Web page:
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USDOT Connected Vehicle Partner

Published on 26 February 2015

USDOT (US Department of Transportation) announces 7Layers as partner for  Connected Vehicle Program
7Layers is selected to develop the Connected Vehicle Next Stage Certification Environmentconnected vehicle

 to include

  • Device Requirements
  • Test Specifications
  • Test Equipment & Suites
  • Test & Certification Services

Technology providers, manufacturers and application developers will have the ecosystem available to validate Connected Vehicle solutions thereby ensuring compliance, performance and interoperability.

In order to achieve this, the US Department of Transport (USDOT) aims to accelerate the deployment and adoption of connected vehicle systems, and seeks to harmonize the underlying standards which are required in order to achieve reliable and interoperable connected vehicles and ITS services.

For this reason, the US Department of Transportation’s (USDOT) Intelligent Transportation Systems Joint Program Office (ITS-JPO) and the Certification Steering Committee have announced they will work together to set up and deliver the next generation of certification services in support of the Connected Vehicle Program.

Routes to Connected Vehicle

Connected vehicle safety applications

…would enable vehicles to have 360-degree awareness to inform a vehicle operator of hazards and situations they can’t see. These safety applications have the potential to reduce crashes through advisories and warnings. For instance, vehicle operators may be advised of a school zone, sharp ramp curve, or slippery patch of roadway ahead and may be warned in more imminent crash situations, such as during merging operations or if the vehicle ahead stops suddenly. Vehicles can also be warned of bicycles and pedestrians through connected vehicle technology, enhancing the safety of these travel modes.

Connected vehicle mobility applications

…are intended to provide a connected, data-rich travel environment based on information transmitted anonymously from thousands of vehicles that are using the transportation system at a particular time. This information could help transportation managers monitor and manage transportation system performance – for example, by adjusting traffic signals, transit operations, or dispatching maintenance crews or emergency services. This information could also help transportation agencies and fleet operators to manage crews and use resources as efficiently as possible.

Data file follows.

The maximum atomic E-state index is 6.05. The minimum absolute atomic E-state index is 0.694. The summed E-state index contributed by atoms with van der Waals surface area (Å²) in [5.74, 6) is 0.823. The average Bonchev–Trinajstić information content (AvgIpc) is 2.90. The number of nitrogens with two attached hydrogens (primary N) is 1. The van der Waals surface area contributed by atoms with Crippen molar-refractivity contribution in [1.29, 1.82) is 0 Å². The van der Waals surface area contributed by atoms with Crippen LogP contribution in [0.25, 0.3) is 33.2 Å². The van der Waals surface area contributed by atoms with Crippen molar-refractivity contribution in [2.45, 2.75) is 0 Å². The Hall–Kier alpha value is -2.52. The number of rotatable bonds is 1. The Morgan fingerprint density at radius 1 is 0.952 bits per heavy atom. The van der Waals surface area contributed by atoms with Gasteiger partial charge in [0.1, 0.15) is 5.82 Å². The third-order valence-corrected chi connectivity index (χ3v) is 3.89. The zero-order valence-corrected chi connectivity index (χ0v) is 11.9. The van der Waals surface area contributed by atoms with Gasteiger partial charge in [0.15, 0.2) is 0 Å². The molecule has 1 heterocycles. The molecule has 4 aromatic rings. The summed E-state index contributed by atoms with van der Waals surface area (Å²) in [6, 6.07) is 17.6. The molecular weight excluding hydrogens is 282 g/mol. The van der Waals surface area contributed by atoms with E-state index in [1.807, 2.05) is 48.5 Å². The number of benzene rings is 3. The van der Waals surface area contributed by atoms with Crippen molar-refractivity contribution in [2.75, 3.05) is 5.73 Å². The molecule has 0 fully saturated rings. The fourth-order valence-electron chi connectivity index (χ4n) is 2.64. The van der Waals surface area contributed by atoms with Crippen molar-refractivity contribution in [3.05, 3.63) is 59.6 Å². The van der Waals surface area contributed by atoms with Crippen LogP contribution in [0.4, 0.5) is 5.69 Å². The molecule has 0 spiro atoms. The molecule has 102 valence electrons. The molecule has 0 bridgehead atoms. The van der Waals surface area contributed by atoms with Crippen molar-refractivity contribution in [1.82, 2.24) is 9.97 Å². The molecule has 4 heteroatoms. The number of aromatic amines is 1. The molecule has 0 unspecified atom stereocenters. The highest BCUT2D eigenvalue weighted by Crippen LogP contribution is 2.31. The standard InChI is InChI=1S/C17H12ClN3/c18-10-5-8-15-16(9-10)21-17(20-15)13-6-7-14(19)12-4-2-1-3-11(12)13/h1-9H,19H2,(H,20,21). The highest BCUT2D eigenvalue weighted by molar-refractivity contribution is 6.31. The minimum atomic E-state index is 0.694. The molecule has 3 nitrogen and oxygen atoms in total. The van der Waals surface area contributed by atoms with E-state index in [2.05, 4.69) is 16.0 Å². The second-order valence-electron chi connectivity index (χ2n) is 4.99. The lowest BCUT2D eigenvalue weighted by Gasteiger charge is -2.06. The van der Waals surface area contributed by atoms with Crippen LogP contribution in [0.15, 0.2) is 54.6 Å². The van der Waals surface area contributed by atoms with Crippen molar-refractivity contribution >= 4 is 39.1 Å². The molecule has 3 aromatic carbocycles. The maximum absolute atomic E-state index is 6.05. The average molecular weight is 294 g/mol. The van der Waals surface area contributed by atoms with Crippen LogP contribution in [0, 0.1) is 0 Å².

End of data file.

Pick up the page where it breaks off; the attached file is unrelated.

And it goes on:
Environmental Issues

Providing travelers with real-time information about traffic congestion and other travel conditions helps them make more informed decisions that can reduce the environmental impact of their trip. Informed travelers may decide to avoid congestion by taking alternate routes or public transit, or by rescheduling their trip — all of which can make their trip more fuel-efficient and eco-friendly. The ability for vehicles to “talk to” the infrastructure could provide information to the vehicle operator so that he/she can drive through a traffic signal network at optimum speeds to reduce stopping.

Destinations of Connected Vehicle


In 2009, there were 5.5 million crashes, resulting in 33,808 fatalities and 2.2 million injuries. Our children and young people are particularly vulnerable. Motor vehicle crashes are the leading cause of death for ages 3 through 34. Connected vehicle technologies provide the tools to make transformational improvements in safety – to significantly reduce the number of lives lost each year through connected vehicle crash prevention applications.


U.S. highway users waste 4.8 billion hours a year stuck in traffic – nearly one full work week (or vacation week) for every traveler. The overall cost (based on wasted fuel and lost productivity) reached $115 billion in 2009 – more than $808 for every U.S. traveler. Delays in Truck operations alone result in $33 billion. Connected vehicle mobility applications will enable system users and system operators to make choices that reduce travel delay.


The total amount of wasted fuel topped 3.9 billion gallons in 2009 according to the Texas Transportation Institute – 130 days of flow in the Alaska Pipeline (nearly a third of the year). Connected vehicle environmental applications will enable system users and system operators to make choices that reduce the environmental impacts of surface transportation travel. 


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